Although Milne (1921) includes the vowels /ü, ö, ɪ/ in her transcriptions, Shorto (1960) did not find these as vowel phonemes in his work.

(Note that the words cited below in the Syntax section come from Milne (1921), so their phonetic representations may need revision.)


Nouns and noun phrases

The order of elements in the noun phrase is N - (possessor) - (demonstrative)

Consider the following examples:

childwe twothis
this child of ours

Prepositions and prepositional phrases

Shwe Palaung has prepositions, as in the following example:

to the great king


Clauses in Shwe are generally in subject–verb–object (SVO) order:

a baby cried

Text sample

The following part of a story in Shwe Palaung is from Milne (1921:146-147)

The queen awoke and said to the king
ohnegeverdreamevenonetimerulerohwe twocomefastplacethis
'Oh, I never dreamed (like this) before, oh Ruler, (since) we two came to this place to fast
todayfullgoodsevendayIdreamgreatspiritcome down
seven days ago. I dreamed that the great spirit came down
dɛhɔɔhɔɔmmakmonkəəmŋaamhnjo hnjo
givemeeatlong mangogoldsweetvery
and gave me long mangoes of gold to eat. They were very sweet.'


  1. 1 2 Shwe at Ethnologue (18th ed., 2015)
    Ruching at Ethnologue (18th ed., 2015)
    Rumai at Ethnologue (18th ed., 2015)
  2. Hammarström, Harald; Forkel, Robert; Haspelmath, Martin, eds. (2017). "Palaung". Glottolog 3.0. Jena, Germany: Max Planck Institute for the Science of Human History.
  3. Ray Waddington (2003). "The Palaung". The Peoples of the World Foundation. Retrieved 3 May 2012.
  4. Klose, Albrecht (2001) Sprachen der Welt: ein weltweiter Index der Sprachfamilien, Einzelsprachen und Dialekte, mit Angabe der Synonyma und fremdsprachigen Äquivalente (Languages of the world: a multi-lingual concordance of languages, dialects and language-families) Saur, Munich, Germany, page 403, ISBN 3-598-11404-4
  5. Yan Qixiang [颜其香] & Zhou Zhizhi [周植志] (2012). Mon-Khmer languages of China and the Austroasiatic family [中国孟高棉语族语言与南亚语系]. Beijing: Social Sciences Academy Press [社会科学文献出版社].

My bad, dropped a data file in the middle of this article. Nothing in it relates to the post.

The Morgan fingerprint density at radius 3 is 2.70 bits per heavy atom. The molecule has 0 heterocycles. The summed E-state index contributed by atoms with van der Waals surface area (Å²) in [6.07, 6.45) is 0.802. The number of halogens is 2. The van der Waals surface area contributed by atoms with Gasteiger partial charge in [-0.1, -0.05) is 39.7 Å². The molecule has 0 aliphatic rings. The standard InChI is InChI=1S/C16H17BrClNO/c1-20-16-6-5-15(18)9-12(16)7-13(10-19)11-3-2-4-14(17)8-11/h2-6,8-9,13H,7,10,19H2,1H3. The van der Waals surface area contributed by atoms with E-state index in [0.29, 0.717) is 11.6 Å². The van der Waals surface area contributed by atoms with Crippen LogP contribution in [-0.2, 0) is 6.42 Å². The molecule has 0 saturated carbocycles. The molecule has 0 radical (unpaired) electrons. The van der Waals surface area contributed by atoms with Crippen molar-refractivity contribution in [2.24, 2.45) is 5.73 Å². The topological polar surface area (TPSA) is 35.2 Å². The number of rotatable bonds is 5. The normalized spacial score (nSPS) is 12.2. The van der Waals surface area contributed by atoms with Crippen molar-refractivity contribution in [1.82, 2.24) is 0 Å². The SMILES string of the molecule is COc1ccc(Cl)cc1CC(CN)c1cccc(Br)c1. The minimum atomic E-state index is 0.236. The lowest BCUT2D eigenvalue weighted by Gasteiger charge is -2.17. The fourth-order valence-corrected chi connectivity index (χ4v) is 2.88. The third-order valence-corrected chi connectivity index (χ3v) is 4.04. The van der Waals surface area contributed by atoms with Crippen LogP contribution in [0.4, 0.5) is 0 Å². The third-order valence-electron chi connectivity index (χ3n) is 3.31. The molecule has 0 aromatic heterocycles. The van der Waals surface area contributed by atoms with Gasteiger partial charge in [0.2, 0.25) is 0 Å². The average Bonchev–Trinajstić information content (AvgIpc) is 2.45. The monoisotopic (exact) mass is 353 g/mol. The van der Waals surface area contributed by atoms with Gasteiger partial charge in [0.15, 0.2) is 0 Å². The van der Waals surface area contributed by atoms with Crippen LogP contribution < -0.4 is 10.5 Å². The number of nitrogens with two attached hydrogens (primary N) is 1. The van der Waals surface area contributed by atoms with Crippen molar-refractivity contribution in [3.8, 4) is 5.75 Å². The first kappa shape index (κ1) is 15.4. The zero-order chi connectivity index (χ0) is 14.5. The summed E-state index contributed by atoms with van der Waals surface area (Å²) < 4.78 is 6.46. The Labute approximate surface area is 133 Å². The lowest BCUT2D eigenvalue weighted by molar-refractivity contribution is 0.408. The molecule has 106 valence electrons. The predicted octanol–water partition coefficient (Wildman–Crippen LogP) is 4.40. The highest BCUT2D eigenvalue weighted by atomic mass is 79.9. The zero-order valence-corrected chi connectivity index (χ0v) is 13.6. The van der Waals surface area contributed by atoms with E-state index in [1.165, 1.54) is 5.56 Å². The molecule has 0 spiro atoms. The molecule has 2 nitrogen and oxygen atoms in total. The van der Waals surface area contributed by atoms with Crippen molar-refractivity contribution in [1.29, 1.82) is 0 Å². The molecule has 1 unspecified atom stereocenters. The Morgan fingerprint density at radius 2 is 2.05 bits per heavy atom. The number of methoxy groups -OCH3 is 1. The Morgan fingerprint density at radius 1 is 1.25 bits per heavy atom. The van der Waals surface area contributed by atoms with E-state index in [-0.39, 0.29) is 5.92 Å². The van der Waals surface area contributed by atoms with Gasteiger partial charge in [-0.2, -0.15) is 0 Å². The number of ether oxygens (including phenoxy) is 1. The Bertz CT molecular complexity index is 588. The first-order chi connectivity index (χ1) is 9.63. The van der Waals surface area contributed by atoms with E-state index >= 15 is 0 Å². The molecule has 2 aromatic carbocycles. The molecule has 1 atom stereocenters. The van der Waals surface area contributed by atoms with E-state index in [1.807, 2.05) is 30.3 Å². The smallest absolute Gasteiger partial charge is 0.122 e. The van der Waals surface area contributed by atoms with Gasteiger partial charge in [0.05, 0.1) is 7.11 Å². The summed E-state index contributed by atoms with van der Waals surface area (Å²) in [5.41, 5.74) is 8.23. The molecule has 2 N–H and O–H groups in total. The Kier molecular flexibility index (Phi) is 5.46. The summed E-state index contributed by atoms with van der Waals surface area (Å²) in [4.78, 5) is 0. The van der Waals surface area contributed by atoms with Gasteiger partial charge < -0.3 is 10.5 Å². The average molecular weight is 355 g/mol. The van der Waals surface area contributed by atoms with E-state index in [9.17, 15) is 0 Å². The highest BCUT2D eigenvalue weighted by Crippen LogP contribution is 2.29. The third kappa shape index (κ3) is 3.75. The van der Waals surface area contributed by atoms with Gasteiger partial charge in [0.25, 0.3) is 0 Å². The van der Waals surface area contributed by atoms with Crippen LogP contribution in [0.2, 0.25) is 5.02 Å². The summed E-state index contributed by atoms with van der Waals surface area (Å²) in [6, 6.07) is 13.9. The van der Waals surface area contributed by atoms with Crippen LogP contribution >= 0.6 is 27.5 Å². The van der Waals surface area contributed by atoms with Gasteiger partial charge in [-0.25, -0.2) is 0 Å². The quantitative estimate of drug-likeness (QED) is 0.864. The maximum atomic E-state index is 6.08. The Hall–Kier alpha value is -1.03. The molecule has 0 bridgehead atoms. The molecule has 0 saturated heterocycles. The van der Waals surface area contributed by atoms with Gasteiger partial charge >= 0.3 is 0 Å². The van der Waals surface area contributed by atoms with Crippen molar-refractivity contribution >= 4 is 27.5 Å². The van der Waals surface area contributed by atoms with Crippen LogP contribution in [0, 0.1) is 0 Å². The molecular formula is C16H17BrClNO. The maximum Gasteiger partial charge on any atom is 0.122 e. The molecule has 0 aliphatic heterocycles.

7. Liu Yan [刘岩] (2006). Tone in Mon-Khmer languages [孟高棉语声调研究]. Beijing: Minzu University Press [中央民族大学出版社].
  11. Ostapirat, Weera. 2009. "Some phonological criteria for Palaung subgrouping". In Journal of Language and Culture Vol. 28 No. 1 (January – June 2009).
  12. Deepadung, Sujaritlak; Supakit Buakaw; Ampika Rattanapitak. 2015. A Lexical Comparison of the Palaung Dialects Spoken in China, Myanmar, and Thailand. Mon-Khmer Studies 44:19-38.

Further reading

  • Yan Qixiang [颜其香] & Zhou Zhizhi [周植志] (2012). Mon-Khmer languages of China and the Austroasiatic family [中国孟高棉语族语言与南亚语系]. Beijing: Social Sciences Academy Press [社会科学文献出版社].
  • Harper, Jerod (2009). Phonological Descriptions of Plang spoken in Man Noi, La Gang, and Bang Deng Villages (in China) M.A. Thesis. Payap University, Chiang Mai.
  • Lewis, Emily (2008). Grammatical studies of Man Noi Plang. M.A. Thesis. Payap University, Chiang Mai.
  • Liu Yan [刘岩] (2006). Tone in Mon-Khmer languages [孟高棉语声调研究]. Beijing: Minzu University Press [中央民族大学出版社].
  • Shorto, H.L. (1960). Word and syllable patterns in Palaung. Bulletin of the School of Oriental and African Studies, University of London; 1960, Vol. 23 Issue 3, p544-557.
  • Milne, Mrs. Leslie (1931). A dictionary of English–Palaung and Palaung–English. Rangoon: Supdt., Govt. Print. and Stationery.
  • Milne, Mrs. Leslie (1921). An elementary Palaung grammar. Oxford: The Clarendon press.